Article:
Santa Clara County considers proposed sand mining operation on indigenous sacred land

 

Location of the site (Megan Calfas/Peninsula Press)

Just south of Gilroy, a contentious 6,400-acre piece of land has a different name depending on who you ask. To local tribe the Amah Mutsun, it’s Juristac — a sacred ritual site. To most neighbors, it’s Sargent Ranch. To the Debt Acquisition Company of America — the investment company that gained control of the land in 2013 — it’s Sargent Quarry, the site of a proposed sand and gravel mining operation.

The Debt Acquisition Company of America, or DACA, argues the project generates a rare, more environmentally sustainable avenue to sand — a necessary ingredient for aggregate material that fuels all Bay Area construction. The Amah Mutsun tribal leaders strongly oppose any destruction of their sacred land. Tribal Chairman Valentin Lopez says that the land was home to prayers for renewal, healing and coming-of-age ceremonies. Juristac translates to “place of the Big Head” — there, sacred gatherings drew in neighboring tribes for thousands of years.

The contention has been described in many publications as a “local Standing Rock,” referencing the activism surrounding the Dakota Access Pipeline route through Standing Rock Sioux Reservation in North Dakota.

The investors see it as an environmental win because approximately 320 out of 6,400 acres on the property would be developed and the rest, about 95% of the land, would be conserved.

However, Lopez says, “The area where the mining is to occur impacts the ceremony site. And it’s going to remove four mountains, four sacred mountains, and turn them into a big pit in the ground.”

Many local environmentalist groups oppose the project since the quarry would intersect a wildlife corridor, which is vital for native species migration patterns.

To signal local opposition to the sand quarry, Morgan Hill City Council on Jan. 15 unanimously passed a resolution to support the preservation of all 6,403 acres, thus siding with the Amah Mutsun and taking a stand against any future development propositions on the land. Their resolution is a symbolic showing of support, not a change-making decision. The hope is to influence Santa Clara County’s decision when the time comes.

Sidebar: Tribal Chairman Valentin Lopez’s perspective (Megan Calfas/Peninsula Press) 

Where the proposal stands now

The San Diego-based investment company Debt Acquisition Company of America gained control over the land’s development rights by helping the property transition from bankruptcy to foreclosure after its former owners, Sargent Ranch LLC, put it up for auction. In 2016, DACA proposed a sand and gravel mining quarry on approximately 320 acres of the land for the next 30 years. There is a plan to work towards restoring the land once the project is completed.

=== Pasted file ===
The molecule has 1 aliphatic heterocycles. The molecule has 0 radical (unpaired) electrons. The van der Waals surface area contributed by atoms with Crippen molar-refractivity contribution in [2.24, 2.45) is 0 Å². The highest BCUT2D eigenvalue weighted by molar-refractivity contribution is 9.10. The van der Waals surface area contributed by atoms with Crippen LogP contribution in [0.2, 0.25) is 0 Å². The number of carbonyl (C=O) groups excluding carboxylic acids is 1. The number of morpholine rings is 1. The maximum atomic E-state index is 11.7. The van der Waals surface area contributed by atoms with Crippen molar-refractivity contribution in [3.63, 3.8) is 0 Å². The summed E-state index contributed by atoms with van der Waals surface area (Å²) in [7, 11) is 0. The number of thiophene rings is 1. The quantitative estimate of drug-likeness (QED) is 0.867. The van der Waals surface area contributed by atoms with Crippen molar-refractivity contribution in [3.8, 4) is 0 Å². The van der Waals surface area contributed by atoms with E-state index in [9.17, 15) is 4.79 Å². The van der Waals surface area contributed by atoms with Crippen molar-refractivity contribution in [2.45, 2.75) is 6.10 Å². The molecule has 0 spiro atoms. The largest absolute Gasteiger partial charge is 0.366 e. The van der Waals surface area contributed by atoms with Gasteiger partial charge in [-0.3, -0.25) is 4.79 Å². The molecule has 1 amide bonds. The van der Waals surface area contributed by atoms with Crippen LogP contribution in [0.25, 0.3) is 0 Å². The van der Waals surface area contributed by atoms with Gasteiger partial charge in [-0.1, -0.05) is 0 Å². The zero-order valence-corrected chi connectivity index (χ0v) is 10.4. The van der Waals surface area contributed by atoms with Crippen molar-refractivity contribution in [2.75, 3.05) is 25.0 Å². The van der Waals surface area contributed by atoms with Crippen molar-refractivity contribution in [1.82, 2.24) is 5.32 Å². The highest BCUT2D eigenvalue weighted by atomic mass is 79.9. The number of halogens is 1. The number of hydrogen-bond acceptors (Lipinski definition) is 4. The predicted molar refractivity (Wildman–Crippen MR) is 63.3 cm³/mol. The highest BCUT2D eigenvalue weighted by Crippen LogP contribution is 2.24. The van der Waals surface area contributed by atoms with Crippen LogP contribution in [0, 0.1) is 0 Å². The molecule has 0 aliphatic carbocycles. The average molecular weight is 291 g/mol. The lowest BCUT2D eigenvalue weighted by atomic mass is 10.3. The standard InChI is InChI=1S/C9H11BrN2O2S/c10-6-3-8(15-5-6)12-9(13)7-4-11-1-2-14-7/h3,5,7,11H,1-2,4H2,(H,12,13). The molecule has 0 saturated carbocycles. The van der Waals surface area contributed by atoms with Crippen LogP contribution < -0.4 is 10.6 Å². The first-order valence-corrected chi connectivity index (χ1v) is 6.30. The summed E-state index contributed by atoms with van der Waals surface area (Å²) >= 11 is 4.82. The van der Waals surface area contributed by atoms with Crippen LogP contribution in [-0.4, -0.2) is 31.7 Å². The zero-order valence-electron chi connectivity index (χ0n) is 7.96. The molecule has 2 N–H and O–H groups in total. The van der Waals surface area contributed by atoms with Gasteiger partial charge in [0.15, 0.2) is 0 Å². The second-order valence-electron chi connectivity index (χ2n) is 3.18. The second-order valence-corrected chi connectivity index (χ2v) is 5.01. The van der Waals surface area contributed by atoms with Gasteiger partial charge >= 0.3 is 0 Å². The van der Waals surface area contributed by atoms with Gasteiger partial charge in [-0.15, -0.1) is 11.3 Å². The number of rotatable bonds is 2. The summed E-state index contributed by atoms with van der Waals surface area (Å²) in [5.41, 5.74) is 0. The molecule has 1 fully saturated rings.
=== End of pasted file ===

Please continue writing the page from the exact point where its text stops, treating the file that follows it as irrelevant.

Now, Santa Clara County staffers are in the process of completing the draft Environmental Impact Report for DACA’s proposal. Once finished, it will be released for public comment, edited as needed, then sent to the planning commission for approval.

The report has been delayed for months. It is due to come out early this year, according to Santa Clara County, though some believe it might not be ready until summer. The delay is the result of the county being required to measure not only potential ecological impacts but also cultural impacts to indigenous tribes in the area. It’s one of the first times that the county is performing such a review.

This is Assembly Bill 52 in action. Governor Jerry Brown signed it into law in 2014, expanding the considered categories of “environmental resources” under the California Environmental Quality Act to include “tribal cultural resources.” Officially implemented in 2016, it allows tribes to consult on projects proposed on their historic land.

“It’s a whole new world that we had never dealt with,” said Rob Eastwood, Santa Clara County planning manager.

The bill was considered a big win for the indigenous community because it “allows for the tribe to be at the table at the earliest point possible,” according to Merri Lopez-Keifer, chief legal counsel for the San Luis Rey Band of Mission Indians.

Before AB 52, tribes would often not hear about projects that impacted their historic land until the process was too far along for changes to be possible.

Eastwood says the intent was to take into account the fact that “there are landscapes that are important to tribes that have emotional, spiritual significance.”

Lopez-Keifer emphasizes this, saying, “For the California native, this is our spiritual place. These are our sacred places, our churches.”

The Amah Mutsun requested an AB 52 process for the Sargent Quarry proposition. As part of that process, the county hired an ethnographer to document oral histories of the tribe and their involvement in the area. Summaries of these findings will be published in the upcoming draft Environmental Impact Report.